Defining the minimum hospital case-load to achieve optimum outcomes in radical cystectomy
Article first published online: 9 SEP 2005
Volume 96, Issue 6, pages 806–810, October 2005
How to Cite
McCabe, J. E., Jibawi, A. and Javle, P. (2005), Defining the minimum hospital case-load to achieve optimum outcomes in radical cystectomy. BJU International, 96: 806–810. doi: 10.1111/j.1464-410X.2005.05717.x
- Issue published online: 9 SEP 2005
- Article first published online: 9 SEP 2005
- Accepted for publication 5 May 2005
- radical cystectomy;
- urological cancer;
- HES data;
- volume-outcome relationship
To define ‘high-’ and ‘low-’ volume hospitals for radical cystectomy, and the minimum caseload required for a hospital to achieve optimum outcomes, as a relationship between increasing surgical case volume and improved outcomes in radical urological surgery has been suggested in recent North American studies.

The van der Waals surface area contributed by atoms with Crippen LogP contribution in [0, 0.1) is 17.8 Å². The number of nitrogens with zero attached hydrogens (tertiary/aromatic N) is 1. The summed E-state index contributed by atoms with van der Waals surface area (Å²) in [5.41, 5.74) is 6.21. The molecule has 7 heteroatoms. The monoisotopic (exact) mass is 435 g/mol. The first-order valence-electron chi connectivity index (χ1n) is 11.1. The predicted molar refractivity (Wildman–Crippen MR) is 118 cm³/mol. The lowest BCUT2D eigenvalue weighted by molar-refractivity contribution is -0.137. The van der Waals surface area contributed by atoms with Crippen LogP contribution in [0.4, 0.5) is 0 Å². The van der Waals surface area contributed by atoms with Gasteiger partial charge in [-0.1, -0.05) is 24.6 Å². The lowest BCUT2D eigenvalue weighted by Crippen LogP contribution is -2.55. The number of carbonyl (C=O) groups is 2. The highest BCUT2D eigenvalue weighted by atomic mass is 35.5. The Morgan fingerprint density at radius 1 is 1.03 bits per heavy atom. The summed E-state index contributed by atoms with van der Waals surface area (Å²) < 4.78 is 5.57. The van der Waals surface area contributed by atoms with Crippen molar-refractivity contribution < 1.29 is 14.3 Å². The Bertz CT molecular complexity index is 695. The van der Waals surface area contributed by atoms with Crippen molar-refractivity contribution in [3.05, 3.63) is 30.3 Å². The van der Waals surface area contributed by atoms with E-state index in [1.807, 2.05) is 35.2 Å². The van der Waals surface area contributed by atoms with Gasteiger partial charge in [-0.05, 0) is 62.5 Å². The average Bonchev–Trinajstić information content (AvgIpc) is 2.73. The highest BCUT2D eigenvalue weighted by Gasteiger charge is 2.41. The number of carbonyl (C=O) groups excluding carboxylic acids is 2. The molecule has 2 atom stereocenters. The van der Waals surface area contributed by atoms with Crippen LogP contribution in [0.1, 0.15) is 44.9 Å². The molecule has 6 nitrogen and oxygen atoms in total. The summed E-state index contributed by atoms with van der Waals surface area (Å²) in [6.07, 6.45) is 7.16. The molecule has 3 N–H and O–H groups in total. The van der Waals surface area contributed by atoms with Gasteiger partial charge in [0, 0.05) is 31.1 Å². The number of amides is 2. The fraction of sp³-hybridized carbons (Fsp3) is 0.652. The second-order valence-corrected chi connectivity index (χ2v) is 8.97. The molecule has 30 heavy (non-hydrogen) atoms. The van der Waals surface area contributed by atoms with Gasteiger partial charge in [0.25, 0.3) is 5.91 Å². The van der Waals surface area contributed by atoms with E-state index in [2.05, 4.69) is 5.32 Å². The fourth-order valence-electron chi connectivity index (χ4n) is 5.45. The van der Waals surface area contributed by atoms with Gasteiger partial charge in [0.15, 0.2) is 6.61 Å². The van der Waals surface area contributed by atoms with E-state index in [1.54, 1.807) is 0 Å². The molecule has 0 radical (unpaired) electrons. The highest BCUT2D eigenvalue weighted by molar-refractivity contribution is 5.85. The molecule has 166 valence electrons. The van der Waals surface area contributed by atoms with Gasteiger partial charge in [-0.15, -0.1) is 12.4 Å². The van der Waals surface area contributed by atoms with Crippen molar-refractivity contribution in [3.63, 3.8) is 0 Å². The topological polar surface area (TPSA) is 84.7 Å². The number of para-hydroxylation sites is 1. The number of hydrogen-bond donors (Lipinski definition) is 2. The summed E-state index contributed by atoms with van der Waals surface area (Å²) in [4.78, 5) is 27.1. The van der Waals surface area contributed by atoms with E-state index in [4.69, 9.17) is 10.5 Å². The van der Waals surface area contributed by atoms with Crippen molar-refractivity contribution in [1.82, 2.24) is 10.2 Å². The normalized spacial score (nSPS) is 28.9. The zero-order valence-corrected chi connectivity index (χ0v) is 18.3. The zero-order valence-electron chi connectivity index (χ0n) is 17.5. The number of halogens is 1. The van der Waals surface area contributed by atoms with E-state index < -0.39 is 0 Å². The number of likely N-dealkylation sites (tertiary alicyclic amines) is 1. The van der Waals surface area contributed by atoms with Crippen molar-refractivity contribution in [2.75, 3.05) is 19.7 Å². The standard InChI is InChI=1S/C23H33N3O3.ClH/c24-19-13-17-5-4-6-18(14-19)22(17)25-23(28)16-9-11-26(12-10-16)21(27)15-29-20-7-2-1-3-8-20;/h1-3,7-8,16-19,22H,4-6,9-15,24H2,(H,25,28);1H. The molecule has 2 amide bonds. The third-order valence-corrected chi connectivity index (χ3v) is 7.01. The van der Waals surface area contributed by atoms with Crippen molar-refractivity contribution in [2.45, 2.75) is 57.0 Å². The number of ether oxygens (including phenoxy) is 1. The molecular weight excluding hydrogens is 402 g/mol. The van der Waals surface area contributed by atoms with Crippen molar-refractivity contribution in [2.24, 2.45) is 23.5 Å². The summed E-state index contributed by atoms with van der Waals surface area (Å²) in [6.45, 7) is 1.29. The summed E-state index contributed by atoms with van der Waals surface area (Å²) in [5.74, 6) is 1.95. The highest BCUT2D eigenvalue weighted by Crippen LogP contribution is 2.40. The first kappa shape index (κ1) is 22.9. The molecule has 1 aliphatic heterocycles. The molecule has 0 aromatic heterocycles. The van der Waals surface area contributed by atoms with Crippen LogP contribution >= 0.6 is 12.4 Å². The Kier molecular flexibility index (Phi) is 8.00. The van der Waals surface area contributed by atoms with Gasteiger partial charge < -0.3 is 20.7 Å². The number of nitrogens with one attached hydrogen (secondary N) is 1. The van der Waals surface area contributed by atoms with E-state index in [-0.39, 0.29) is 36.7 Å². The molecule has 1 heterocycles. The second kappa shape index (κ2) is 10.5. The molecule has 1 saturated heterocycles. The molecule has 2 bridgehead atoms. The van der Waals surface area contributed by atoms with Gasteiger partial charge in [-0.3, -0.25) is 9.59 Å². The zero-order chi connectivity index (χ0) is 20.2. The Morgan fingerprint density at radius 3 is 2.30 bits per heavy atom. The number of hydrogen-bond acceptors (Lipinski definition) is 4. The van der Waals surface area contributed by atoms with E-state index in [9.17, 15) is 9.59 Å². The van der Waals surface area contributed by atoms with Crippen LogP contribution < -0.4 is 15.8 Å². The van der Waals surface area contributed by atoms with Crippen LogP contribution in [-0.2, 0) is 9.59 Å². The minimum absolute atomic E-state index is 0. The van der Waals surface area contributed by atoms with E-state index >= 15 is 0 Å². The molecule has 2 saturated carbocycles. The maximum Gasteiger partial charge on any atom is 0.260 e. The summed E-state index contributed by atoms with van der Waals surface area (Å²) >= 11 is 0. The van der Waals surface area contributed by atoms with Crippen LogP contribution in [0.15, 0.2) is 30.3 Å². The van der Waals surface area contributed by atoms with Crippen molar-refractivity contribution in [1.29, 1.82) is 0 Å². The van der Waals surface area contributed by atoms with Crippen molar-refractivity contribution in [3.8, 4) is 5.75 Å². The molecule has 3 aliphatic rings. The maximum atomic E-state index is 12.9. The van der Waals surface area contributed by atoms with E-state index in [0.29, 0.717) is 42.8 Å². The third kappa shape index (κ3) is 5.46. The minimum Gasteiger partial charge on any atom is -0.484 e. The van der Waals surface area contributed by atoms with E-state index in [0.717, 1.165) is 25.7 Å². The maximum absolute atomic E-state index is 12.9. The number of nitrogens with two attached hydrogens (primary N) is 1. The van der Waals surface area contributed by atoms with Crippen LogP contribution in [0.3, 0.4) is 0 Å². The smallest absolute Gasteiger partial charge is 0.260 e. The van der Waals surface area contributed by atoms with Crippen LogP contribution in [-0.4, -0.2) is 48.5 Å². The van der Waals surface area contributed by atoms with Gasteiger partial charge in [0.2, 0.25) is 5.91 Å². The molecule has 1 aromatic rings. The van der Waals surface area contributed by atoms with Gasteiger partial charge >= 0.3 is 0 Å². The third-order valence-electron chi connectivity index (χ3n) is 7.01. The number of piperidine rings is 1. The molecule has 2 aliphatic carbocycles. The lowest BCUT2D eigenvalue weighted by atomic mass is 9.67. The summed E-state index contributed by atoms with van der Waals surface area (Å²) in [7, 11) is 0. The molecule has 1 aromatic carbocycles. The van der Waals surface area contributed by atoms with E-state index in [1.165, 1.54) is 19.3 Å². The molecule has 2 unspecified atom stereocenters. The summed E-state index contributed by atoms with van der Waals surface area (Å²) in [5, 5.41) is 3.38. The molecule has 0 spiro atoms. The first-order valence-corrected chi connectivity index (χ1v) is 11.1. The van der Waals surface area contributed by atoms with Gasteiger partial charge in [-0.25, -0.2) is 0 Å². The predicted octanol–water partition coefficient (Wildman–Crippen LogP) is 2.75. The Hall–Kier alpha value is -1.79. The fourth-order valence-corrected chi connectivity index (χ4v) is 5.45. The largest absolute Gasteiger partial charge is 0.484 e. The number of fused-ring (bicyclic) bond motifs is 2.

All cystectomies for urological cancer in England over 5 years were analysed from Hospital Episode Statistics (HES) data. The data were analysed statistically to describe the relationship between each hospital's annual case volume and two outcome measures: in-hospital mortality rate (MR) and hospital stay.
In all, there were 6317 cystectomies in 210 centres, with an overall MR of 5.6%. There was a significant inverse correlation (−0.733, P < 0.01) between hospital case volume and MR. Applying 95% confidence intervals, the minimum caseload required to achieve optimum outcomes was 11 procedures/year. Increasing the caseload beyond this minimum did not produce a significant reduction in MR.
Analysis of HES data confirms an inverse relationship between hospital caseload and mortality for radical cystectomy. A caseload of 11 operations/year is associated with the lowest MR.